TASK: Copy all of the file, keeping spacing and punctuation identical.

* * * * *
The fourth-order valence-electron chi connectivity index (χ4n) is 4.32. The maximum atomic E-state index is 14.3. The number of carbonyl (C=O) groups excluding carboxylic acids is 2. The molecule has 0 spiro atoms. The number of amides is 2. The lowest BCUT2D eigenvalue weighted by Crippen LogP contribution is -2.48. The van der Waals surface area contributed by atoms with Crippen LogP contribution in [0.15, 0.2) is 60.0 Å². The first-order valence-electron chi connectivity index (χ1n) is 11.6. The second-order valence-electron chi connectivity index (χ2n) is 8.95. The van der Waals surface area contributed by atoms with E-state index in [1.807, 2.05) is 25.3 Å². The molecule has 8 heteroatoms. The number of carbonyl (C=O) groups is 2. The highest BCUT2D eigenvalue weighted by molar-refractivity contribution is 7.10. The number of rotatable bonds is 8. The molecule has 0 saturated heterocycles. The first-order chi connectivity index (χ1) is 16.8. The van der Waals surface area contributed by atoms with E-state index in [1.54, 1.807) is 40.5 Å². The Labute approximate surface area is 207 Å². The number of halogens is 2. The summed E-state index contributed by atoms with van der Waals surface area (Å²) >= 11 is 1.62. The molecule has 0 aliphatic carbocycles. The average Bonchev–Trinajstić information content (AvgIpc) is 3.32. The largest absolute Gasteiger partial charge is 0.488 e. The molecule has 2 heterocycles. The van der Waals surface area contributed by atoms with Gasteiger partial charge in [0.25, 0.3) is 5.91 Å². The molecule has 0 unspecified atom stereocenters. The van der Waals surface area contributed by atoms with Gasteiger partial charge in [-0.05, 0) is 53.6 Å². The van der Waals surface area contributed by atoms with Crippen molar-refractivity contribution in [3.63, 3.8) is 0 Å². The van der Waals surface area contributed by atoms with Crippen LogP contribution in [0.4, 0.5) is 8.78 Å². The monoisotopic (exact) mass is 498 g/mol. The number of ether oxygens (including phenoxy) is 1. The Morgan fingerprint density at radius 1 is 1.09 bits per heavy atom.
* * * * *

The fourth-order valence-electron chi connectivity index (χ4n) is 4.32. The maximum atomic E-state index is 14.3. The number of carbonyl (C=O) groups excluding carboxylic acids is 2. The molecule has 0 spiro atoms. The number of amides is 2. The lowest BCUT2D eigenvalue weighted by Crippen LogP contribution is -2.48. The van der Waals surface area contributed by atoms with Crippen LogP contribution in [0.15, 0.2) is 60.0 Å². The first-order valence-electron chi connectivity index (χ1n) is 11.6. The second-order valence-electron chi connectivity index (χ2n) is 8.95. The van der Waals surface area contributed by atoms with E-state index in [1.807, 2.05) is 25.3 Å². The molecule has 8 heteroatoms. The number of carbonyl (C=O) groups is 2. The highest BCUT2D eigenvalue weighted by molar-refractivity contribution is 7.10. The number of rotatable bonds is 8. The molecule has 0 saturated heterocycles. The first-order chi connectivity index (χ1) is 16.8. The van der Waals surface area contributed by atoms with E-state index in [1.54, 1.807) is 40.5 Å². The Labute approximate surface area is 207 Å². The number of halogens is 2. The summed E-state index contributed by atoms with van der Waals surface area (Å²) >= 11 is 1.62. The molecule has 0 aliphatic carbocycles. The average Bonchev–Trinajstić information content (AvgIpc) is 3.32. The largest absolute Gasteiger partial charge is 0.488 e. The molecule has 2 heterocycles. The van der Waals surface area contributed by atoms with Gasteiger partial charge in [0.25, 0.3) is 5.91 Å². The molecule has 0 unspecified atom stereocenters. The van der Waals surface area contributed by atoms with Gasteiger partial charge in [-0.05, 0) is 53.6 Å². The van der Waals surface area contributed by atoms with Crippen molar-refractivity contribution in [3.63, 3.8) is 0 Å². The van der Waals surface area contributed by atoms with Crippen LogP contribution in [0.4, 0.5) is 8.78 Å². The monoisotopic (exact) mass is 498 g/mol. The number of ether oxygens (including phenoxy) is 1. The Morgan fingerprint density at radius 1 is 1.09 bits per heavy atom.